Since the elves started using Red (https://raku-advent.blog/2019/12/21/searching-for-a-red-gift/) they thought it was missing a better way of testing code that uses it. They tested it using several SQL files that would be used before each test to populate the database with test data. That works ok, but that’s too hard to understand what’s expected from the test not looking at those SQL files. It also added a big chunk of boilerplate at the beginning of each test file for runnig the SQL. In every file it’s the same code, changing only what file to use. So they decided to look for some better way of doing that.
Searching for it they found a new module called RedFactory. It’s specific for Red and uses factories to make it easier to write and read tests written for code that uses Red. The idea about factories is to have a easy way of adding data to your test DB with default values making that easy to populate the test DB at the same file as the test and setting speccific values only for what is needed on the test.
The first thing to be done to use factories is to create the factories themselves. so, for testing the code created here first we would need to create a factory like this one:
That creates 2 factories, one for
Child model and another one for
Gift model called
gift respectively. A factory doesn’t need to have the same name as its model, but the first factory for a model usualy does. Other factories for that model usualy get more specific names and has more specialised data;
child factory sets default values for 2 columns (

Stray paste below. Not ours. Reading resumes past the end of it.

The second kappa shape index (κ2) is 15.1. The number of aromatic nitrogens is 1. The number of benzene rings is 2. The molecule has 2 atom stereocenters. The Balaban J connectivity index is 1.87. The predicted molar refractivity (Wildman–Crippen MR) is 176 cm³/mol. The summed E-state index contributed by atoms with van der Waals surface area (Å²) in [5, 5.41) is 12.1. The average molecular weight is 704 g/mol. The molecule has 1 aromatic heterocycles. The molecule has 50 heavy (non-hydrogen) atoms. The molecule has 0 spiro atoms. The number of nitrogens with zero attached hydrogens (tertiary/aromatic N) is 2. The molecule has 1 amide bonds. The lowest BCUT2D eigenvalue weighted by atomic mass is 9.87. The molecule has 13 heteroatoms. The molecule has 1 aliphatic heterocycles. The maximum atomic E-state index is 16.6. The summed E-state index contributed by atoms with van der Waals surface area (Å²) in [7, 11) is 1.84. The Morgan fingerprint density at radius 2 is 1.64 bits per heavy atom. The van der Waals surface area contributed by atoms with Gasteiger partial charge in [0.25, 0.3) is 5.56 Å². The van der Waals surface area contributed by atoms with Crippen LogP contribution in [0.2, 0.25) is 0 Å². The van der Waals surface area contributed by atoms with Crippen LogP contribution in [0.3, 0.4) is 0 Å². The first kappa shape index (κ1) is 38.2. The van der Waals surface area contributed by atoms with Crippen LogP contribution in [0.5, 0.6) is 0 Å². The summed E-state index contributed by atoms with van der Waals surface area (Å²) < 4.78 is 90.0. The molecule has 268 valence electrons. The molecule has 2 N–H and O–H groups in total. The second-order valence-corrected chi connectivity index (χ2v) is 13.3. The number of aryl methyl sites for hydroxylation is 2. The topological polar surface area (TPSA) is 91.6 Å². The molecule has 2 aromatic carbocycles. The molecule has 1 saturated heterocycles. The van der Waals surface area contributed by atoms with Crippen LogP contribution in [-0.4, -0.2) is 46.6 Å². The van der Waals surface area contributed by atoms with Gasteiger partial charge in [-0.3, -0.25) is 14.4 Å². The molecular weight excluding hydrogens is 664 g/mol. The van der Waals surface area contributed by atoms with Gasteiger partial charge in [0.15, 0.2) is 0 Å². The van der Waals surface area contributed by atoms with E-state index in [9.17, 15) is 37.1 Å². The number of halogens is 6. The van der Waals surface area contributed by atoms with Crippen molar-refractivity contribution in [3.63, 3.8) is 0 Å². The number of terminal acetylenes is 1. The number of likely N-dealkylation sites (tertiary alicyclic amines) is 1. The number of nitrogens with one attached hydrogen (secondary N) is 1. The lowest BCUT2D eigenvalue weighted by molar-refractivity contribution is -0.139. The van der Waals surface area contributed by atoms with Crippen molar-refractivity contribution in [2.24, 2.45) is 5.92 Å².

gift sets only one (
name). So lets see how to use that.
RedFactory‘s factories will use any Red‘s DB connection you set, so, if you do:
That will create a new
Child entry on your Pg database. That row will contain:
$child will have the object created by Red.
But you usualy don’t want to mess with your DB while testing. For helping with that,
RedFactory has a helper for running that on a thrown-away DB. So, you could do that instead:
That will work exactly as the other snippet, but using a SQLite database in memory. Another way of doing that is using
factory-run that will receive a block that will use the in memoty SQLite DB and will receive the RedFactory object, where you can call its methods instead of using the factories functions, for example:
And it will do exactly the same as the previous snippet.
Ok, that’s cool. But what about testing? Let’s do that! The elves’ code has a function to return the the number of children from a specific country (
&children-on-country), so they started writing the test like this:
This is using
child factory passing a
country value to be used different from default. it also uses
UInt as first param, that indicates
.create to create as many rows as the number passed, and returns a list of those created objects.
But there is a “problem” with that. All created children will have the same name. We can do a small change on that factory to prevent that.
You can pass a block to to have it generate dynamic data for the column. That block will receive a Factory objects that over other things has a method that will return an incremented UInt every time it’s called (by model) (
country is also changed, now it will return a random country for each raw created.
So, that made the elves’ tests much simpler to grok.
For more information about RedFactory, please look at https://github.com/FCO/RedFactory.
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